Cremation continues to be a popular option for the final resting of the body of a
loved one. While some families choose to hold loved ones ashes in an urn, many
families plan a graveside service for the burial of ashes in a family plot or indeed
purchase a new grave for this reason. The term for this is known as ‘interment of
ashes’. This option allows both family and friends a place to go to remember.
This also allows bereaved families an outlet to grieve and instill a feeling of
closure. The graveside service for the burial of ashes will often include most of the facets of a funeral service – playing of music, delivery of a short eulogy, some
prayers or a poem/reflection that may have been read at the funeral service,
followed by a Rite of Committal or a Spiritual Blessing committing the person to
their final resting place.
The scattering of ashes is a special occasion to commemorate the life of a loved one. With a little thought and preparation, your ceremony to scatter their ashes can be meaningful, memorable, heartfelt and dignified. It is an opportunity to give your loved one the send-off they would have wished for.
Ashes may be scattered in many different locations, for eg: a favourite beach or park, a sports arena, or somewhere of particular significance. If the location is a private one, permission may be needed from the landowner.
The date and time of the scattering ceremony is important – anniversaries or birthdays are particularly poignant. The time of the ceremony should be considered if you have chosen somewhere which may get busy, as you would require privacy e.g. a beach/river. Sunrise and sunset can be quieter and can add to the sense of ceremony. Symbolic actions like lighting candles or lanterns, scattering petals, or maybe planting a tree can add to the occasion and leave a memorable impact.
In many ways, a Memorial Service is actually quite similar to a Funeral Service. A
Funeral Service occurs with the body present. In contrast, a memorial service contains much of the same structure although the deceased’s body is not present at the service, although you may have your loved ones ashes present. Because a Memorial Service occurs after the remains have been cared for, you can take time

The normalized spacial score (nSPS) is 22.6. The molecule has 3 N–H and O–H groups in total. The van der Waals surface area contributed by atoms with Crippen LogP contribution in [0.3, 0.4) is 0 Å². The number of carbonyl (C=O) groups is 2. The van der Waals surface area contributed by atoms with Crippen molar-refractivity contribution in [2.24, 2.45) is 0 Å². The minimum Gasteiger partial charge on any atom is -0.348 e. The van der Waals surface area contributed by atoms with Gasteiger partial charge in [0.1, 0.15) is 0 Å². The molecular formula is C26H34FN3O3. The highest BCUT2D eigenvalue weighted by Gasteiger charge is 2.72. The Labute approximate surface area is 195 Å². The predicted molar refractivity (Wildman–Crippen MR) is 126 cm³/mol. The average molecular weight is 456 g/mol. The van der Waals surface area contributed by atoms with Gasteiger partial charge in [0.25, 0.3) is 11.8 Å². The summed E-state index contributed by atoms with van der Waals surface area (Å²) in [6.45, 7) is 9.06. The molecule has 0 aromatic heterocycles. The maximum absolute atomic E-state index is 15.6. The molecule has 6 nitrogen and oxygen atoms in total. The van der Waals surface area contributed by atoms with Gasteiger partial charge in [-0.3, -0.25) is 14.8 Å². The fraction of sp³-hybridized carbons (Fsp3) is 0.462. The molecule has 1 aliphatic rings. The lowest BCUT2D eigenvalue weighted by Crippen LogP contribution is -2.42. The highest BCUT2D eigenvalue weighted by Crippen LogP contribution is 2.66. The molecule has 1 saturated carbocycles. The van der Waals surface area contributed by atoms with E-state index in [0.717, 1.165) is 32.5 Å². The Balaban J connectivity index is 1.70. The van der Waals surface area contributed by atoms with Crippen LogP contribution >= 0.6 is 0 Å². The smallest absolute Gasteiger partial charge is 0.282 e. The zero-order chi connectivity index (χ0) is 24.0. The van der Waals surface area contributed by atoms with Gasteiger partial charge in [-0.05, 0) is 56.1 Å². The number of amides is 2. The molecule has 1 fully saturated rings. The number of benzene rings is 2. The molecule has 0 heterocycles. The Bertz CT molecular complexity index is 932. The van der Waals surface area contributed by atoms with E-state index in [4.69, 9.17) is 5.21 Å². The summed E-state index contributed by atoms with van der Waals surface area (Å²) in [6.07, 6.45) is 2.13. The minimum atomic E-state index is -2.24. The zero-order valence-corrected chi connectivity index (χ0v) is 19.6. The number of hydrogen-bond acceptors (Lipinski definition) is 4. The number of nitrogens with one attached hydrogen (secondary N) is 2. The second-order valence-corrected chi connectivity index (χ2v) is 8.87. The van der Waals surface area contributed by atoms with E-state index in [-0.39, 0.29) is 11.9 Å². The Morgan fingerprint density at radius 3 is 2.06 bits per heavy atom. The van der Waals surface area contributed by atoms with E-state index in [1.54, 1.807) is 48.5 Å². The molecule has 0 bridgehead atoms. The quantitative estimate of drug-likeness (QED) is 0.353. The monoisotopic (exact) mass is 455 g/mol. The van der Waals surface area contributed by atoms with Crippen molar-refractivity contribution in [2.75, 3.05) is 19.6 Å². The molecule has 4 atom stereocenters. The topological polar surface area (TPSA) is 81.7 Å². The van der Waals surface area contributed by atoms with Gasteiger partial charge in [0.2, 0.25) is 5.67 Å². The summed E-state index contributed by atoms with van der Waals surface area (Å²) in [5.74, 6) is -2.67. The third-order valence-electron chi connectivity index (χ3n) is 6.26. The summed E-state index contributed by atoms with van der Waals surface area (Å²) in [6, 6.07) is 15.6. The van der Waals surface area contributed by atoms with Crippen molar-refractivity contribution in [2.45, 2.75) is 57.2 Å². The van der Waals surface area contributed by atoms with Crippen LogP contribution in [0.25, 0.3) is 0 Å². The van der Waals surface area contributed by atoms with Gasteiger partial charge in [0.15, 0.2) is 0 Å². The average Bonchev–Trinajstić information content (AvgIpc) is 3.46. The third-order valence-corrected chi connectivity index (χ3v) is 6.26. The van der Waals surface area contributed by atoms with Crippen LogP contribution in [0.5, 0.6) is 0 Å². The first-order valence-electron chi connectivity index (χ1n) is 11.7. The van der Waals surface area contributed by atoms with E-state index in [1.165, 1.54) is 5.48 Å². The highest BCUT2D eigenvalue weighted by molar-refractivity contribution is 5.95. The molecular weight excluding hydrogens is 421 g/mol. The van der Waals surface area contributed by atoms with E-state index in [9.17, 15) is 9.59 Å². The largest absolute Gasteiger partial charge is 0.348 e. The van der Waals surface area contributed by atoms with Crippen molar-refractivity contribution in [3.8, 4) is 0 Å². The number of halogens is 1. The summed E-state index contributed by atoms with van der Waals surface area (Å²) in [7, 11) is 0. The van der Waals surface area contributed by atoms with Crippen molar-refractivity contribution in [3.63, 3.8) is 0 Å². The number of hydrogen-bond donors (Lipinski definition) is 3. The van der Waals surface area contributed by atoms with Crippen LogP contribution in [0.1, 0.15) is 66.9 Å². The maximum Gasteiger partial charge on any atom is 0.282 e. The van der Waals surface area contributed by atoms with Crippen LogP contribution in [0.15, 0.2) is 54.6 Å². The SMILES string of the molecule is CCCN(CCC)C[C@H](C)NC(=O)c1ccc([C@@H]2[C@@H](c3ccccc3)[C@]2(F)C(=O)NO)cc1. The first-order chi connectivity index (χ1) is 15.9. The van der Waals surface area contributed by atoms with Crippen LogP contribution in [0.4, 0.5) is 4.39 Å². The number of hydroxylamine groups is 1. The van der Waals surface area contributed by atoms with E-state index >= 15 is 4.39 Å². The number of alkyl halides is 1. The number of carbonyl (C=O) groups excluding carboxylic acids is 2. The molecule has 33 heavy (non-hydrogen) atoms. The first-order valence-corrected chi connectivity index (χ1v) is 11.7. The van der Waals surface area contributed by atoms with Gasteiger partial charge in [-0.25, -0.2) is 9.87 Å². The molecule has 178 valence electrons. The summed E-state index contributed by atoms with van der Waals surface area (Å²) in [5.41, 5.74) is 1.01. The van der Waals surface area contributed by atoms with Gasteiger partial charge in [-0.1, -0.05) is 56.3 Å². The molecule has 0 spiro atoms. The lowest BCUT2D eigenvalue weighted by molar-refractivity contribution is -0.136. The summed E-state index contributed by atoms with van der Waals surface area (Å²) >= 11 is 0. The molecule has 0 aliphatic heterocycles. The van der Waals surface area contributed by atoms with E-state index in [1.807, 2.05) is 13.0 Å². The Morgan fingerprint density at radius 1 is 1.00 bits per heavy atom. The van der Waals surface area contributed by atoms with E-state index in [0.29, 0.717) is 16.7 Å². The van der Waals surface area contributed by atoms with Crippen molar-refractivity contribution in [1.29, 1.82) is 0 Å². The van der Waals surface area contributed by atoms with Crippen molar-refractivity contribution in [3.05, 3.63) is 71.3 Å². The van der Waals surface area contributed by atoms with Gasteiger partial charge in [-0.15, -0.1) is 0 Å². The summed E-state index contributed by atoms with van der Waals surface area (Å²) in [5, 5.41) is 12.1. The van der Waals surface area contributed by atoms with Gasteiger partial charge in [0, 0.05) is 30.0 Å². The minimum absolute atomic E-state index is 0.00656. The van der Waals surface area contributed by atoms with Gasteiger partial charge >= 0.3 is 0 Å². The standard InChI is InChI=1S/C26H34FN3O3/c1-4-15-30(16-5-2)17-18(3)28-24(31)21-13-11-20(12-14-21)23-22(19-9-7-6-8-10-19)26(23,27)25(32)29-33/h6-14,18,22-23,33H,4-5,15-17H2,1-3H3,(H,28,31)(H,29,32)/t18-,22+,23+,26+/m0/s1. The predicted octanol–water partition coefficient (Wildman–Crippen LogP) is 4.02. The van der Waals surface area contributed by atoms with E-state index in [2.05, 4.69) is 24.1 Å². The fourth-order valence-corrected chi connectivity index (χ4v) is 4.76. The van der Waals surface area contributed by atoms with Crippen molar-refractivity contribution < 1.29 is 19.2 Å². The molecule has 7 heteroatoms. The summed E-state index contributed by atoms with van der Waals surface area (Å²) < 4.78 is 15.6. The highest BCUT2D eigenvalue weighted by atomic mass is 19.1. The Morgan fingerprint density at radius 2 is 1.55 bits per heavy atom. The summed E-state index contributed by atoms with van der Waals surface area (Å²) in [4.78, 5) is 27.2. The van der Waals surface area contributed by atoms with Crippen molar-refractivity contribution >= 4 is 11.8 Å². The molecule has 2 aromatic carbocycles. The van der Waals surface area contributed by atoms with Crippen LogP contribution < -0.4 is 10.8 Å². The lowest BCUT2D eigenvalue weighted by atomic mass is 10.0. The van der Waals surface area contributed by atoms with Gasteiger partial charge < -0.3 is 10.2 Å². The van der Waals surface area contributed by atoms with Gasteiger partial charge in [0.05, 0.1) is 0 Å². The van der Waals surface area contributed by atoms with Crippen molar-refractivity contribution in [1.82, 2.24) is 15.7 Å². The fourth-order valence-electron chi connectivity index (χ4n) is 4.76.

to plan a ceremony and decide how you want to pay tribute to your loved one. A Memorial Service can be held in a family home, a hotel, or other suitable venue like a club hall etc.
A Memorial Service differs from a Funeral Service in that it’s often a little more casual with a relaxed atmosphere with guests attending to celebrate a life well lived and also has the added bonus of being less time restricted. A Memorial Service may or may not include elements from a traditional funeral service, although the choice is left up to you the family.
We are all unique, and no matter what type of ceremony you desire, I can help you plan a personalised service allowing you to celebrate a life well lived.
A eulogy, or funeral speech, is a spoken tribute about a person at their funeral. A
eulogy helps build a picture of your loved one in all their facets, and the impact
they had on different people. Typically, a eulogy is delivered by a family member
or close friend. This can be a very traumatic and daunting task in what is a very
emotional time. I can help you with structuring and writing your loved ones story, and if you wish, I can deliver said eulogy at any Religious, Spiritual or Civil